China’s new ambassador to the United States has arrived in the country, vowing to shoulder the “heavy responsibility” of a superpower relationship that is “facing severe challenges”.

Xie Feng, a career diplomat with extensive experience in Washington, arrived in New York on Tuesday, Beijing’s embassy in the US said in a statement.

Xie Feng (right) greets former US Secretary of State John Kerry in Beijing, China, in 2013. File photo: US State Department.
Xie Feng (right) greets former US Secretary of State John Kerry in Beijing, China, in 2013. File photo: US State Department.

He replaces Qin Gang, who left his post earlier this year to serve as China’s foreign minister.

“At present, Sino-US relations are encountering serious difficulties and facing severe challenges,” Xie told reporters at the airport, according to a statement on the embassy’s website.

“I feel both a glorious sense of mission and a heavy responsibility. My colleagues and I will face up to difficulties, fulfil our responsibilities and live up to our mission.”

The US ambassador to China, Nicholas Burns, said Wednesday he had held a “farewell dinner” with Xie “as we manage the ever-challenging US-China relationship”.

“I look forward to working with him in his new role,” Burns said on Twitter.

Qin Gang
Chinese foreign minister Qin Gang. File photo: Smithsonian’s National Zoo, via Wikicommons.

According to an official government biography, 59-year-old Xie hails from the wealthy eastern province of Jiangsu and holds a master’s degree in management.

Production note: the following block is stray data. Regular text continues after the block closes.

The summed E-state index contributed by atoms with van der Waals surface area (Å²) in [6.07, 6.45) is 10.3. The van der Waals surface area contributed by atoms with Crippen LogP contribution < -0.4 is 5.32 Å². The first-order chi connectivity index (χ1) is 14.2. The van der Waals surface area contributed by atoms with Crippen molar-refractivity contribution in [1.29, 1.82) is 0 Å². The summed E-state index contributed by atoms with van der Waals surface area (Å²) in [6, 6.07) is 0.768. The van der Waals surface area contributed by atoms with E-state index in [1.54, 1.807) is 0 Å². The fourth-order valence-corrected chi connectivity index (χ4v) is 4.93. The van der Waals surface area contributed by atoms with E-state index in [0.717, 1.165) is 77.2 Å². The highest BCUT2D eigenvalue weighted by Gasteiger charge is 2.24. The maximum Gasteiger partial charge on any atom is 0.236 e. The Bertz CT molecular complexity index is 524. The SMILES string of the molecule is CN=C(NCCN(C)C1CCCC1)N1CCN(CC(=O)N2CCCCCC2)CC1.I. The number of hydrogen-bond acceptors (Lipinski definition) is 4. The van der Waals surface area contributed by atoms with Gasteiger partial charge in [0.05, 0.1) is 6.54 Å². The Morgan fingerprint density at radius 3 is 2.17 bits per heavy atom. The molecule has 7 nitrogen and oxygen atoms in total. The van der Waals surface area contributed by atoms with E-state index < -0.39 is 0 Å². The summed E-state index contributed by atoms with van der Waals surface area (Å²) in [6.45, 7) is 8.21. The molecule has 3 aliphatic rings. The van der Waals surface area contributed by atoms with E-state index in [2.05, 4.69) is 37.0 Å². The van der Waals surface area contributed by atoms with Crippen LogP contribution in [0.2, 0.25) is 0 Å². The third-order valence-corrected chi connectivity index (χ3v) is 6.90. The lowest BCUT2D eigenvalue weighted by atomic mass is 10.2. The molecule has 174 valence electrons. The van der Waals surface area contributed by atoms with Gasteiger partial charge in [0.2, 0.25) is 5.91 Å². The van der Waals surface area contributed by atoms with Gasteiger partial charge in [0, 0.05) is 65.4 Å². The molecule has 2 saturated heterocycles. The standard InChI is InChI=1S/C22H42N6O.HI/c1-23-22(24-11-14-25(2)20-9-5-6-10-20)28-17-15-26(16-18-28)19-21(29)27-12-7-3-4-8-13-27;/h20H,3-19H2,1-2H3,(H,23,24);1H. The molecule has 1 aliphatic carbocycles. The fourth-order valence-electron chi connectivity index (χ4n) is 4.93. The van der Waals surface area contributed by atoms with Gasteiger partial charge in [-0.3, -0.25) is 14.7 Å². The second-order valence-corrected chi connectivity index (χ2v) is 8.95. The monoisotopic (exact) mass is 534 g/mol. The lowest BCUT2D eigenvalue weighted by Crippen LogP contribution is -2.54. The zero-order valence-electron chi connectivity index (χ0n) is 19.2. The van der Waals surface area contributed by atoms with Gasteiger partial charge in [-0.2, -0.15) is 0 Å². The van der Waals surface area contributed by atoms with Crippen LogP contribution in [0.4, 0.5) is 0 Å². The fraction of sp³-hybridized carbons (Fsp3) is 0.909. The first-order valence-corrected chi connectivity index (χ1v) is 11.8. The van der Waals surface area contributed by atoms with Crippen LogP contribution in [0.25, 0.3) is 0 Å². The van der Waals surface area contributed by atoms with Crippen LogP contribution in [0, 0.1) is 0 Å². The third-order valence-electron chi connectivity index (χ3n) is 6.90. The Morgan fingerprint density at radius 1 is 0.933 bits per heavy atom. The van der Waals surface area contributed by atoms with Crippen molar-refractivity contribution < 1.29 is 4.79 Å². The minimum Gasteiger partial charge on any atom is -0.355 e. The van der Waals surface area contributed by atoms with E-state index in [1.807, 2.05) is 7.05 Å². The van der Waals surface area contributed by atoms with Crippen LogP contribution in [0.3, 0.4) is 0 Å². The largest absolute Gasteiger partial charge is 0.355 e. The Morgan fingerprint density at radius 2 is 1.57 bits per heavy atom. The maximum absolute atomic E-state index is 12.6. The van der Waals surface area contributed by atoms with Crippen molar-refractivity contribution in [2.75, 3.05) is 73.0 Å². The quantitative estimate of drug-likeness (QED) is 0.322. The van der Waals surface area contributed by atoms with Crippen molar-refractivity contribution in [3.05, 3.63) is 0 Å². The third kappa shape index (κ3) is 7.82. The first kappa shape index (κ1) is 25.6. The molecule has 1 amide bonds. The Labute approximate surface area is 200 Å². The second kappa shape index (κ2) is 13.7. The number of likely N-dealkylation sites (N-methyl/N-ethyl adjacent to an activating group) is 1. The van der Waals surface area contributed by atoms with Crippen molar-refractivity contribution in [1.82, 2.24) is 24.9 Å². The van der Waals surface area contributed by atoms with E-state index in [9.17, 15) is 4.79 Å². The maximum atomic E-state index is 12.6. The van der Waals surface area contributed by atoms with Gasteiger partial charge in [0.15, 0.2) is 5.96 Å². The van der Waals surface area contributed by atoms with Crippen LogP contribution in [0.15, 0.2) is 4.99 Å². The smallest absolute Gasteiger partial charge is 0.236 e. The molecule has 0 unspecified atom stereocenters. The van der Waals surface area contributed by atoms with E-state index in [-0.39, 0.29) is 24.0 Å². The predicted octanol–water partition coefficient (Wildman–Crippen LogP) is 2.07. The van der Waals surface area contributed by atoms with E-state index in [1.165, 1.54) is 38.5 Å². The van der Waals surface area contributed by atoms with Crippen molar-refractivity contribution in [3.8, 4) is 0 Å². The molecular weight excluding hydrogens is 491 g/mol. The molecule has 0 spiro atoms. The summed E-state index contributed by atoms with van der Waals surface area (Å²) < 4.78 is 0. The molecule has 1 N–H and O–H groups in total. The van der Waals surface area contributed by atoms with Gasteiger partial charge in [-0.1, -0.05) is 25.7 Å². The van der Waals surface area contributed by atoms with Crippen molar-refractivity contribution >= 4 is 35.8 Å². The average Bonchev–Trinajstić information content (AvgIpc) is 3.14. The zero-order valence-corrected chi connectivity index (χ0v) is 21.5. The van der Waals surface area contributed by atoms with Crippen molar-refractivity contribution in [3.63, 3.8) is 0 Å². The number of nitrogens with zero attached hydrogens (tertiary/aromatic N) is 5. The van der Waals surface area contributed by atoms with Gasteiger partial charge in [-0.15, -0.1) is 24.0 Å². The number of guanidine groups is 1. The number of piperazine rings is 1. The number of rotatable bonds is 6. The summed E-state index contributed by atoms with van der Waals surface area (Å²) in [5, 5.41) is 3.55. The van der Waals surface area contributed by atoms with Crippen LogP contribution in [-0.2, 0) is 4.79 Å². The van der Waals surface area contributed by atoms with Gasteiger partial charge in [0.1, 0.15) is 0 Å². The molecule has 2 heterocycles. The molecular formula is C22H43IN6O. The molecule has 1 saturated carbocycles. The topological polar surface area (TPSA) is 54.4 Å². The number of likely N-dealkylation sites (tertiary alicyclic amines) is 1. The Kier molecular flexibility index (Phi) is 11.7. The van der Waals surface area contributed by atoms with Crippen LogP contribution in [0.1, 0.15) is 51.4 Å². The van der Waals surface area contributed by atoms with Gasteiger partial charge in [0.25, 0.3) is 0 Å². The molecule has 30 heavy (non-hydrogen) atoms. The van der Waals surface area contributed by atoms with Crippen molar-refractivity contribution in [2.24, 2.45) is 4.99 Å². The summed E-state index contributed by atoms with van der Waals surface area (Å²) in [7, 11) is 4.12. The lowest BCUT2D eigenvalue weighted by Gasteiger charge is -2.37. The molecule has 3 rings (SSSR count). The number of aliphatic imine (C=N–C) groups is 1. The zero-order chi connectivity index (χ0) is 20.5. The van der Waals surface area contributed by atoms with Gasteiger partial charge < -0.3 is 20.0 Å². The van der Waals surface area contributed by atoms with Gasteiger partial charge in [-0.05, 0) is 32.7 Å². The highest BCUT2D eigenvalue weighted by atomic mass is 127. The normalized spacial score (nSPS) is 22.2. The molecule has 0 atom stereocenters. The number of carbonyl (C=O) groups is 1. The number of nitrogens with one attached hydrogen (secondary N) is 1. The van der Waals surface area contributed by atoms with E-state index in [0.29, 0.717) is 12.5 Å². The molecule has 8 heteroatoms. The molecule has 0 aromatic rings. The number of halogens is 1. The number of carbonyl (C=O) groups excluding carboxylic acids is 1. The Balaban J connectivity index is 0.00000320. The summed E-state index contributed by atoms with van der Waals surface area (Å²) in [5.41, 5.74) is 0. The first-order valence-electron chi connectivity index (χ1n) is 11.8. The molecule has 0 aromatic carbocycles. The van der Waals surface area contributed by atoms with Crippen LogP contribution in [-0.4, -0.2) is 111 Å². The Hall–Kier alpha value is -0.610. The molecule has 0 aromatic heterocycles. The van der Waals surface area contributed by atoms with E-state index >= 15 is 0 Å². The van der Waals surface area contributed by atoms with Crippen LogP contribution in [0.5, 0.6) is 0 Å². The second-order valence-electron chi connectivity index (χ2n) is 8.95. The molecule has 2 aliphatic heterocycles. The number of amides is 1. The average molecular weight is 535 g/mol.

He has worked in the foreign service since at least 1986, and spent much of the 1990s rising through the ranks of the ministry’s bureau for North American affairs.

He served two stints in China’s outpost in Washington during the following decade, before becoming ambassador to Indonesia.

Most recently, Xie worked as commissioner of Beijing’s foreign ministry in Hong Kong, and as vice minister of foreign affairs.

Relations between China and the US have become fraught in recent years, with tensions flaring over trade, technology, human rights and other issues.

Photo: Pixabay.

A recent flashpoint has been high-end microchips, with Beijing saying on Sunday that US semiconductor giant Micron had failed a national security review and would not be allowed to sell to operators of “critical information infrastructure”.

The announcement came after Washington and its allies took measures in recent months that China claimed were designed to restrict its ability to purchase or manufacture cutting-edge chips and curb its rising global power.

Beijing this month also sentenced American citizen John Shing-wan Leung, 78, to life in prison for espionage, but disclosed few details about the case.

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